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The outbreak of the Novel Coronavirus (COVID-19), which originated in Wuhan, China, had had a significant impact on the economy of the world, so much so that experts are predicting a recession worst than the 1930s one. One of the industries impacted profoundly is the auto sector. Here we bring you views and outlook of Ford CEO, Jim Hackett, on the post-pandemic scenario for automobiles in general and Ford in particular.
The Alliance for Automotive Innovation says that 93 percent of all US auto production has gone offline. Auto sales are expected to decline by at least 15.3% to 14.4 million vehicles in 2020, according to research firm IHS Markit. Globally, auto sales are expected to fall by more than 12% in 2020 to 78.8 million vehicles, according to Colin Couchman, executive director of IHS Markit.
Ford has been hard-hit with the possibility of a $600 million loss for Q1 2020.
Hackett believes that post-pandemic designers and manufacturers of automobiles will incorporate technology that will be virus-resistant. He said, “ Surfaces will have microstructures that can’t hold viruses. Nano-level structures embedded in fabrics and other surfaces will have tiny and very sharp spikes that can rupture viruses and kill them to prevent them from living and breeding on a surface. This technology is already available; it’s just not integrated into the automotive realm at this time.”
Post Pandemic scenario
Talking of the post-pandemic world, he compared the virus calamity to the 9/11 where the perception of reality changed. The only difference is that the recovery after the 9/11 event was faster and there was no stopping of businesses and manufacturing or such, he said.
But there is a dilemma at the present moment, as opening too soon or too late both will be damaging to the industry, he added.
But he is optimistic that things will pick up fast for the sector.
Future of Ford
He also said that Ford had a history of 117 years and has withered world wars and recessions. Even in 2008, they did not partake of any stimulus package or recovery money.
“If you ever face a challenge again, you really want to be ready. ”
Ford has a strong balance sheet and are prepared for any eventuality like this, he said. Some measures have been put in place to save cash flow. They have suspended dividends, taken salary cuts and drawn money from a contingency fund.
Ridesharing and its impact on sales of cars
Talking of the impact of the ride-sharing business on the automobile sector, with people increasingly opting for that kind of transport rather than investing in a personal car, he said that the reality was in front of us. The pandemic has affected everyone equally, whether you own a vehicle or not. He is of the belief that people would still like to have control of their own space and a car is part of that.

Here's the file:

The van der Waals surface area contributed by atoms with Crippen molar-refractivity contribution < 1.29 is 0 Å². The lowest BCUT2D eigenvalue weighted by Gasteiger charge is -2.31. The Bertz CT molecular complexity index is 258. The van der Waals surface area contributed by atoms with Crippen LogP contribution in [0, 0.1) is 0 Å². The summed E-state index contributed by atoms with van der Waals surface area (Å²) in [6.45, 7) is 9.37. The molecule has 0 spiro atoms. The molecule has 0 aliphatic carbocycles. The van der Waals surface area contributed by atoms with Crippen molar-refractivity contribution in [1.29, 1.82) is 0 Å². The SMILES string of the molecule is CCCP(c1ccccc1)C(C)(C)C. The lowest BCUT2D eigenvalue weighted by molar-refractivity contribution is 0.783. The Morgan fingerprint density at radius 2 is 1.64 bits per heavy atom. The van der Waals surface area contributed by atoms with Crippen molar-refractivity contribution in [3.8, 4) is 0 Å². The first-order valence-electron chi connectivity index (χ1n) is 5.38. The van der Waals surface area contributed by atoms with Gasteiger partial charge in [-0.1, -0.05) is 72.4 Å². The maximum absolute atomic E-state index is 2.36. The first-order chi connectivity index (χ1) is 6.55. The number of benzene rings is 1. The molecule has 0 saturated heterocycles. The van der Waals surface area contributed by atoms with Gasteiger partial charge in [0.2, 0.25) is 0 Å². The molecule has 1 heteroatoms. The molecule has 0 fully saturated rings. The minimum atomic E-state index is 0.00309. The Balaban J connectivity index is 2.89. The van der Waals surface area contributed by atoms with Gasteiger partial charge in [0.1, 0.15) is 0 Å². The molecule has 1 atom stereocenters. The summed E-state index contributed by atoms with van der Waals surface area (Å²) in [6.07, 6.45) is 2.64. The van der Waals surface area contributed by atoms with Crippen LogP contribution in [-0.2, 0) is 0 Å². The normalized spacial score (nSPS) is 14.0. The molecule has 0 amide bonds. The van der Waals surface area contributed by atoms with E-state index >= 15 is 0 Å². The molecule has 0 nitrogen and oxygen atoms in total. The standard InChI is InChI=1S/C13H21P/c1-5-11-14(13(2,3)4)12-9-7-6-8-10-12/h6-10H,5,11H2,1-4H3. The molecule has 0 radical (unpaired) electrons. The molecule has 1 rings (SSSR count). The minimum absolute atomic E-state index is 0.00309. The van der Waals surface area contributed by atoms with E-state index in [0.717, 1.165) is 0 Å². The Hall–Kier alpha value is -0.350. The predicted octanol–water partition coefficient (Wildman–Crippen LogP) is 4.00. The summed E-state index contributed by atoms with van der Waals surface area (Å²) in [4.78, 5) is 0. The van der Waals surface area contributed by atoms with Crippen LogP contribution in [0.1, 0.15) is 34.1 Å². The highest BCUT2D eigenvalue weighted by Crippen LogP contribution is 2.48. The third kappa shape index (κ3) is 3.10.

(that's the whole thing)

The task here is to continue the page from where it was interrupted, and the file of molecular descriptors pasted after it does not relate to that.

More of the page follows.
On Ford’s market share, he said what works for Ford is its reliability in delivering perforce. “ Our market share in China went up after the virus outbreak there. So we think that our market share will go up, too, because of this predictability.”
He also talked of the electric vehicle effort of Ford. (Ford Mach E). He said electric vehicles are the future and the bigger opportunity is the extra [interior] space that an electric vehicle gives you.
He emphasised that the new priority should be space, and the ability to perform in ways that pandemics can’t disrupt. Extra space is a good thing in the design of vehicles.
On work from home scenario
“We have 125,000 people working at home now. And the productivity is really high. On balance, though, I can’t wait to get back and be among my team. I miss that.”
Like most automobile giants, Ford is also at the forefront of pitching in with efforts to help the government in manufacturing medical equipment to meet the shortages.
Ford has started production on a new powered air-purifying respirator (PAPR) designed and developed in collaboration with 3M. Ford is also working with GE Healthcare to manufacture a simplified version of GE’s existing ventilator to help patients fighting acute respiratory syndrome due to the virus.
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